Imports and Productivity
László Halpern (),
Miklós Koren and
No 5139, CEPR Discussion Papers from C.E.P.R. Discussion Papers
What is the effect of imports on productivity? To answer this question, we estimate a structural model of producers using product-level import data for a panel of Hungarian manufacturing firms from 1992 to 2001. In our model with heterogenous firms, producers choose to import or purchase domestically varieties of intermediate inputs. Imports affect firm productivity through expanding variety as well as improved input quality. The model leads to a production function where the total factor productivity of a firm depends on the share of inputs imported. To estimate this import-augmented production function, we extend the Olley and Pakes (1996) procedure for a setting with an additional state variable, the number of input varieties imported. Our results suggest that the role of imports is both statistically and economically significant. Imports are responsible for 30% of the growth in aggregate total factor productivity in Hungary during the 1990s. About 50% of this effect is through imports advancing firm level productivity, while the remaining 50% comes from the reallocation of capital and labour to importers.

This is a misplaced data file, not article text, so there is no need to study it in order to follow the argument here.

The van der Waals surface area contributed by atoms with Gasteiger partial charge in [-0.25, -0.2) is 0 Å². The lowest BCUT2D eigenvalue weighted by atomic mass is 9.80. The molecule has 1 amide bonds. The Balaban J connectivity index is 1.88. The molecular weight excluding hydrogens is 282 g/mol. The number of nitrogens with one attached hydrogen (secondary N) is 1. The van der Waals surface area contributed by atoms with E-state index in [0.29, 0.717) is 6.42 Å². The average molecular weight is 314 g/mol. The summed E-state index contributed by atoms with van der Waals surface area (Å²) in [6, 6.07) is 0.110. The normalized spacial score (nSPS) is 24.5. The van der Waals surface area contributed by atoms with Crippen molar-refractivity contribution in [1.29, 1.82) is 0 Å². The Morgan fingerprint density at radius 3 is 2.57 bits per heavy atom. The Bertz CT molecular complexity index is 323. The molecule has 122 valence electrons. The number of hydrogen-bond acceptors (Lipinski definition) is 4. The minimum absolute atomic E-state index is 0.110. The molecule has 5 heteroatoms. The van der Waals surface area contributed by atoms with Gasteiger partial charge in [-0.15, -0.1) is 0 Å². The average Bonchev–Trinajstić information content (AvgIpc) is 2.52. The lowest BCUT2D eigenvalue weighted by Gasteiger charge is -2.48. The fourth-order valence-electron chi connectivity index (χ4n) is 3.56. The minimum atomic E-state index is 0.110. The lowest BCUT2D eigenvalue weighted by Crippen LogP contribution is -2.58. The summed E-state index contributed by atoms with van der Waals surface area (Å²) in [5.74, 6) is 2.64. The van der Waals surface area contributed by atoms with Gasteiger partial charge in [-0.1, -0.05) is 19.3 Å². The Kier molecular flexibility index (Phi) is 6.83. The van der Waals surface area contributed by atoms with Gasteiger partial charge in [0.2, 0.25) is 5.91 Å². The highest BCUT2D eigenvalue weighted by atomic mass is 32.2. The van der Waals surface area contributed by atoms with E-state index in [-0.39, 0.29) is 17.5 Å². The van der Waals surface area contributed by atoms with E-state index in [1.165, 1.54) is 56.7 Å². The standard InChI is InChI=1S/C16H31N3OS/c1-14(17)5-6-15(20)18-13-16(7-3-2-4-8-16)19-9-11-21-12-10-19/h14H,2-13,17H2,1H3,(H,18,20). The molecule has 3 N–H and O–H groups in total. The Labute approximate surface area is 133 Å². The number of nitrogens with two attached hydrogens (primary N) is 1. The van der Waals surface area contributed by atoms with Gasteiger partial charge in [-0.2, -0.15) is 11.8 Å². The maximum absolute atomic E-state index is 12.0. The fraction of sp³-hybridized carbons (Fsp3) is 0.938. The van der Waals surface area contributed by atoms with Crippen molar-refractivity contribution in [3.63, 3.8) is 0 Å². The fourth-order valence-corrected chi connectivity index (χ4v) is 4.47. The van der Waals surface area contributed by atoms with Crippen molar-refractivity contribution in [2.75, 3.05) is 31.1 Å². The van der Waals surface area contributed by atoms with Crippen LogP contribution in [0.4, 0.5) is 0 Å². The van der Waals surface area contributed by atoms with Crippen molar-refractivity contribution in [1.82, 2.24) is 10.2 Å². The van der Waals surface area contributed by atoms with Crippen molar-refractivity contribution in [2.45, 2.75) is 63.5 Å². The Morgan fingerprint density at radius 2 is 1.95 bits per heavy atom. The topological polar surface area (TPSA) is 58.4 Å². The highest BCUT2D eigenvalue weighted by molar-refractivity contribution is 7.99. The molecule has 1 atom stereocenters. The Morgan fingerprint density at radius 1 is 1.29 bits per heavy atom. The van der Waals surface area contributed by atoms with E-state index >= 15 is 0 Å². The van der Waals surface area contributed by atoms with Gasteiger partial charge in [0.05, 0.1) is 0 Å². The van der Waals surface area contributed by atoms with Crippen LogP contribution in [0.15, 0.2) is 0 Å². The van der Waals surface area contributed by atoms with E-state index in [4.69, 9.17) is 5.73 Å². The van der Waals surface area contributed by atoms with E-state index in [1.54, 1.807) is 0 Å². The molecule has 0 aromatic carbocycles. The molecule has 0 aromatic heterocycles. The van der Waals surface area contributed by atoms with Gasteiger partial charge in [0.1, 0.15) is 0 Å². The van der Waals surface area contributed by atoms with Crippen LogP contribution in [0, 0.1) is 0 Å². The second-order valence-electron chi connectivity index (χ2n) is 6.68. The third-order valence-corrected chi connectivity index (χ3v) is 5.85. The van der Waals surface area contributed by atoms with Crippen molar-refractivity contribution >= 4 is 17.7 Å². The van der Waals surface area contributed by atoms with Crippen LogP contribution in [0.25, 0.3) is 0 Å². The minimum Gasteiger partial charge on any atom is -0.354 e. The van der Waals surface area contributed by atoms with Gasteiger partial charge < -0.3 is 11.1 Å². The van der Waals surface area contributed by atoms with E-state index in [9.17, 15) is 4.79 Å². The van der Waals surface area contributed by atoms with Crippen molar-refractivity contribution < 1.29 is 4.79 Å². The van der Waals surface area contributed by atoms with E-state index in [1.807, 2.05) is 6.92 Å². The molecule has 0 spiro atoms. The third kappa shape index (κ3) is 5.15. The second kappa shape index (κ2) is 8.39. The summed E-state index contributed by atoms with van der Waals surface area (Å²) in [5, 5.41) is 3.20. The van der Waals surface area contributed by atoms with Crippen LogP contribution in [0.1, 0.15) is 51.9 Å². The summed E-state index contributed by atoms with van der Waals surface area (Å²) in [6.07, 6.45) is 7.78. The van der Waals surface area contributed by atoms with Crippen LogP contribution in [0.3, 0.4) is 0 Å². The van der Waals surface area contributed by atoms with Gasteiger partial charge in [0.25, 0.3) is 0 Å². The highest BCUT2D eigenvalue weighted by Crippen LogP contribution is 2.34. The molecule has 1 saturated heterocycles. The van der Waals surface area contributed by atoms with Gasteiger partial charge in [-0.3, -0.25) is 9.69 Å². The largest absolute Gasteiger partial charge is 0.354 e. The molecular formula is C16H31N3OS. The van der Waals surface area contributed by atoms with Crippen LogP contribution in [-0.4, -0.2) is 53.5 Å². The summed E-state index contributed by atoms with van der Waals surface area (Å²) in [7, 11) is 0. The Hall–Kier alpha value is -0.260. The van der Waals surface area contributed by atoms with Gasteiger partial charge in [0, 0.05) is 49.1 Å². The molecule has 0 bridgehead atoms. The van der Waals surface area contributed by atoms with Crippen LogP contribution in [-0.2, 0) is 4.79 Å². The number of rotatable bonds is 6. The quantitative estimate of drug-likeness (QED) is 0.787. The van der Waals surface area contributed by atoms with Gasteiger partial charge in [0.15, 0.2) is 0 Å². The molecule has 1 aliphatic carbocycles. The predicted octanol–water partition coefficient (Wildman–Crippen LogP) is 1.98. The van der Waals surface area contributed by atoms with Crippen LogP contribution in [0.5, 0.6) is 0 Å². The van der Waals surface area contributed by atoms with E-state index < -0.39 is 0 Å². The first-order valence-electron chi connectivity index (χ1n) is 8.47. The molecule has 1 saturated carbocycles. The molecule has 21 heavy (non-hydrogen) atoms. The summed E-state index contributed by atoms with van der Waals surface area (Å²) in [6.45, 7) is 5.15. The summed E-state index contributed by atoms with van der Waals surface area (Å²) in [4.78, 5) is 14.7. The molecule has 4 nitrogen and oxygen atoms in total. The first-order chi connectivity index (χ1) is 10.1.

Keywords: imports; intermediate inputs; productivity (search for similar items in EconPapers)
JEL-codes: F12 F14 L25 (search for similar items in EconPapers)
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Working Paper: Imports and Productivity (2006)
Working Paper: Import and Productivity (2005)
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